Yesterday, CB Richard Ellis declared Fifth Avenue the world’s most expensive stretch of retail based on the rents merchants have to pay. Today, it’s Cushman & Wakefield’s turn.
From that release: “New York’s Fifth Avenue is once again the world’s most expensive shopping street where retailers can now expect to pay rents of $1,850 per square foot per annum, an increase of 23 percent on 2007.”
Fifth Avenue shares the Top 5 with streets in Hong Kong, Paris, Milan and Dublin.
Full release below:
PRIME RETAIL STREETS PROVE RESILIENT TO GLOBAL ECONOMIC DOWNTURN
New York’s Fifth Avenue is the world’s most expensive retail address
NEW YORK – Nov. 19, 2008 – The world’s main shopping streets are proving largely resilient to the global economic downturn with retail rental levels rising or at least remaining stable in 94 percent of 236 streets monitored. The findings are in real estate adviser Cushman & Wakefield’s 23rd annual Main Streets Across the World report, which provides a global barometer of the strength and popularity of shopping streets in 48 countries.
New York’s Fifth Avenue is once again the world’s most expensive shopping street where retailers can now expect to pay rents of $1,850 per square foot per annum, an increase of 23 percent on 2007. The most expensive streets in Hong Kong, Paris, Milan and Dublin make up the rest of the top five, but London and Tokyo have dropped down to six and seven respectively. Dublin has been the best performer in the top ten with the city’s Grafton Street rising two places in the ranking to enter the world’s top five most expensive streets for the first time. Retailers entering the street can now expect to pay $824 sq ft per annum, a rise of 5.3 percent on 2007.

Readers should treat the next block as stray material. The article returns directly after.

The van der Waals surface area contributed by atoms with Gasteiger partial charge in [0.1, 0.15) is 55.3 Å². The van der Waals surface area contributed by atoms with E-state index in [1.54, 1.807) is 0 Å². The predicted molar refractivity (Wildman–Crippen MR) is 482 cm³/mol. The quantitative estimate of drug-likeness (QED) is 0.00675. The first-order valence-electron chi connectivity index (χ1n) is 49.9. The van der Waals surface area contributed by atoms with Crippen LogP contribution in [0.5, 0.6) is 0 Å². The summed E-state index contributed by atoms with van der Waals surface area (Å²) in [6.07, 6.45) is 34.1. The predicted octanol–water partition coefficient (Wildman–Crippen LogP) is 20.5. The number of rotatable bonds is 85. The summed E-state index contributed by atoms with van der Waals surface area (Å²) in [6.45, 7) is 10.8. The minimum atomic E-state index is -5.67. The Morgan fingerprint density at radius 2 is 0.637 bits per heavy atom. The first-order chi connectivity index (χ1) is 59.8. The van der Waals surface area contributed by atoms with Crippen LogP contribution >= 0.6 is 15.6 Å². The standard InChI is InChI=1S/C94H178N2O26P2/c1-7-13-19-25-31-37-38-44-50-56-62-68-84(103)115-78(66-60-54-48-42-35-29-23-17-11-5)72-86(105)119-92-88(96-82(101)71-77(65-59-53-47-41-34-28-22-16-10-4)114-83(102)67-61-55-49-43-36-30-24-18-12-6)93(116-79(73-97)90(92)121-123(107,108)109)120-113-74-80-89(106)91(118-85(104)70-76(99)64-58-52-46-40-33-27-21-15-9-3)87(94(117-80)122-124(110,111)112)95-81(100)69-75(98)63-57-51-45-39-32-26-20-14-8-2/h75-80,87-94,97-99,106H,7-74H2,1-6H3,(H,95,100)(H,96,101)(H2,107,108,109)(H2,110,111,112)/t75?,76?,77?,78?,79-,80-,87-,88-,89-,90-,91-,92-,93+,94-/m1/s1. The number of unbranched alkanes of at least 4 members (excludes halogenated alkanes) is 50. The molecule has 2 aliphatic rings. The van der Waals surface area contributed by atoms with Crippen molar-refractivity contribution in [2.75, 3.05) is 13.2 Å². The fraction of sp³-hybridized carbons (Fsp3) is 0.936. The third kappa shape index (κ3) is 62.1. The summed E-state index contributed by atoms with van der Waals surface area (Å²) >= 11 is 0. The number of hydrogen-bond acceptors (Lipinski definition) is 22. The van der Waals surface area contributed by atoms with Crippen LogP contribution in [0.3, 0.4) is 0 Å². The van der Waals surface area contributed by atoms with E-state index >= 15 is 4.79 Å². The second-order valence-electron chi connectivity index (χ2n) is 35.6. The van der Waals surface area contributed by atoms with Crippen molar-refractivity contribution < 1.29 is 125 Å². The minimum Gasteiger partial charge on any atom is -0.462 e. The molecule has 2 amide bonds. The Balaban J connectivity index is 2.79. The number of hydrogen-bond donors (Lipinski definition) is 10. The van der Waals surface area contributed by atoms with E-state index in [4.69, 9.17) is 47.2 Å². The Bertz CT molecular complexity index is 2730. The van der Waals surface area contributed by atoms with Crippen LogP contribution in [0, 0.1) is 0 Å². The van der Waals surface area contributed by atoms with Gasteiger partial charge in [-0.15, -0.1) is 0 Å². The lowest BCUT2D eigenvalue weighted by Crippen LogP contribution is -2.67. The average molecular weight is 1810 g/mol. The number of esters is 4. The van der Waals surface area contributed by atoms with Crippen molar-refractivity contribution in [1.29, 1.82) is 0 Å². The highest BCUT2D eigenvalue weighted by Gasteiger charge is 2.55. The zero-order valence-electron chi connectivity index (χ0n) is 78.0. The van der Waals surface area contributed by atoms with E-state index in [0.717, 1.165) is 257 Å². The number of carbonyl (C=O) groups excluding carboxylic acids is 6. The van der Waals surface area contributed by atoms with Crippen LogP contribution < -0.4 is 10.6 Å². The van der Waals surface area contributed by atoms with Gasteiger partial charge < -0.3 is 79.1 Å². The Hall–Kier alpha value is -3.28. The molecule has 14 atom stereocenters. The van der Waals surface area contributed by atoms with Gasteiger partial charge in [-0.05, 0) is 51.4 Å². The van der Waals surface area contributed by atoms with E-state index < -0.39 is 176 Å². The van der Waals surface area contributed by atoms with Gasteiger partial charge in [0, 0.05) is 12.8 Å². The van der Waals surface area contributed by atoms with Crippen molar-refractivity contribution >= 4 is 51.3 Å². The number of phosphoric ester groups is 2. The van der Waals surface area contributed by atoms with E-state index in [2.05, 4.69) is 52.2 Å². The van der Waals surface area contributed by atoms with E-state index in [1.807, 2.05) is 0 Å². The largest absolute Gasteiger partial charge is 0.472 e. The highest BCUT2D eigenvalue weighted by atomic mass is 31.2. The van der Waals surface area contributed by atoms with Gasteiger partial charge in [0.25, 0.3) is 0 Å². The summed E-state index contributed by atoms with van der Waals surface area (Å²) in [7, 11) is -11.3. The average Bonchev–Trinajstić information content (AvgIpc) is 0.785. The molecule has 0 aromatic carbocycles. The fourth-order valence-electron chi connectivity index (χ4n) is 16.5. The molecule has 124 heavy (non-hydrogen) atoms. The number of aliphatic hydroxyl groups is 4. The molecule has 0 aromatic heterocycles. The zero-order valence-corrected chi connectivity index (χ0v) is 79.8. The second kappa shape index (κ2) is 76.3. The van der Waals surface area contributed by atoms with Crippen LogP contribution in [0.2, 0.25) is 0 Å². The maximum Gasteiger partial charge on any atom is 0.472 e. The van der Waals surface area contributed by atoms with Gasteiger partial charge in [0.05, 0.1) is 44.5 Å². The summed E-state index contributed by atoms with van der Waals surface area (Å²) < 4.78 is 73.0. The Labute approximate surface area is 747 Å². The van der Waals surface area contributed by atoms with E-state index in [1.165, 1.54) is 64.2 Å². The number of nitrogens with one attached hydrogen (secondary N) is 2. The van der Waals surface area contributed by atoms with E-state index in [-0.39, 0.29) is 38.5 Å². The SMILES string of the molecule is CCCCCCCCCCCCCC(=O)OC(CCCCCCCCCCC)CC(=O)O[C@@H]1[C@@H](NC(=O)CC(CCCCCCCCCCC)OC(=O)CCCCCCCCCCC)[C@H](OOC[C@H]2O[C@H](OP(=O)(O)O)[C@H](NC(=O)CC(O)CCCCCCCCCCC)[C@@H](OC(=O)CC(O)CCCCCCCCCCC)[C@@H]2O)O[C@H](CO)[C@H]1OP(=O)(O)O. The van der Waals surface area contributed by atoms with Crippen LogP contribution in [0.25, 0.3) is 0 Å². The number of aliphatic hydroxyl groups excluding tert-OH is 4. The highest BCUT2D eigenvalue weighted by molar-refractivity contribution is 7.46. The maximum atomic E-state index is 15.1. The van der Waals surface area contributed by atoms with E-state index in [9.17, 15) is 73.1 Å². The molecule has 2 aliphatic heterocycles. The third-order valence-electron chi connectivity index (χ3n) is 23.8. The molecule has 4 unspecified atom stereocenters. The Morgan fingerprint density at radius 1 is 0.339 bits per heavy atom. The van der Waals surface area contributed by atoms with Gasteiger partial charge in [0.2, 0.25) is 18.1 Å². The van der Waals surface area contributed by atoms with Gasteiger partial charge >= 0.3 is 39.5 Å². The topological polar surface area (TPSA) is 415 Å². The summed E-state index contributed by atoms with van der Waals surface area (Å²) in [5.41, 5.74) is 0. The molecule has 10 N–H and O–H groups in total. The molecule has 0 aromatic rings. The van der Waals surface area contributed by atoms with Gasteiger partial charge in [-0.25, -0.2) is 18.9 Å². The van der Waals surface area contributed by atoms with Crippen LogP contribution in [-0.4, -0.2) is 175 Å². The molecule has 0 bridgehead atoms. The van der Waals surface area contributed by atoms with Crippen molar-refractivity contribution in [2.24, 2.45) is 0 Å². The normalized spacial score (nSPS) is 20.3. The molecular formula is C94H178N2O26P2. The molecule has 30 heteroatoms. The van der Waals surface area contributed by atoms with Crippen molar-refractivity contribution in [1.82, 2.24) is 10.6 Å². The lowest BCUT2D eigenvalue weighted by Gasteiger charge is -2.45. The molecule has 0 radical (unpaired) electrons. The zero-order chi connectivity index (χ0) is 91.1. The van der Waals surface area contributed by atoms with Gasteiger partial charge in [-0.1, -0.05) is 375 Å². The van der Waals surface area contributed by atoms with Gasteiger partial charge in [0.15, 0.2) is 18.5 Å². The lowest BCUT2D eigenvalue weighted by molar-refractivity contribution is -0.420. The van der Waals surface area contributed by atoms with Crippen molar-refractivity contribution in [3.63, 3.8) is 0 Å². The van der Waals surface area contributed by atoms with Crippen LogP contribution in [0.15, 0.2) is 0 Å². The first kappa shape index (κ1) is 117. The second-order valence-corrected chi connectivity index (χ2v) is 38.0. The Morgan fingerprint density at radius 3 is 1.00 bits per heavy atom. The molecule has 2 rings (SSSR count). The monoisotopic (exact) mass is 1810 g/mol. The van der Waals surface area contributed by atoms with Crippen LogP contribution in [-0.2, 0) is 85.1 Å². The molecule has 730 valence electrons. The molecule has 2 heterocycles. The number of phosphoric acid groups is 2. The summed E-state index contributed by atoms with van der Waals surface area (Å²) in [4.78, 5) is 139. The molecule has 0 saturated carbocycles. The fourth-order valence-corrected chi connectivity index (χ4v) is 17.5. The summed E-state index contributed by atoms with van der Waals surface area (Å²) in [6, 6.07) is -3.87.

Gene Spiegelman, executive director, Cushman & Wakefield New York said: “Through midyear 2008 Fifth Avenue consolidated its position as the world’s most expensive retail address with prime rents around $1,850 sq ft. Ground level retail rents, however, broke the $2,300 sq ft barrier with the lease to Abercrombie at 666 Fifth Avenue. Fifth Avenue continues to deliver the key retail drivers of high turnover and high profile brand positioning in front of international consumers.
“As we close 2008, we anticipate retailers will critically assess substantial rent and capital commitments but will continue to exploit the value of limited prime main street positions in keeping with long term strategies. The subject rents may appear unsustainable at this moment in time but, placed in strategic context, these commitments represent exclusive long-term opportunities for a highly competitive group of global retail brands who recognize the value of flagship real estate as an effective vehicle for brand communication. We expect this trend to continue.”
John Strachan, global head of retail, Cushman & Wakefield said: “Demand for often scarce prime retail space on the world’s main streets is being driven by a number of factors. For luxury and high-end retailers, a presence on the most prestigious streets is deemed essential for brand positioning, sometimes regardless of how profitable a store might be. Such brand profile helps to drive revenue through other channels such as the internet, and sales of product lines such as perfumes and accessories which are sold more widely.”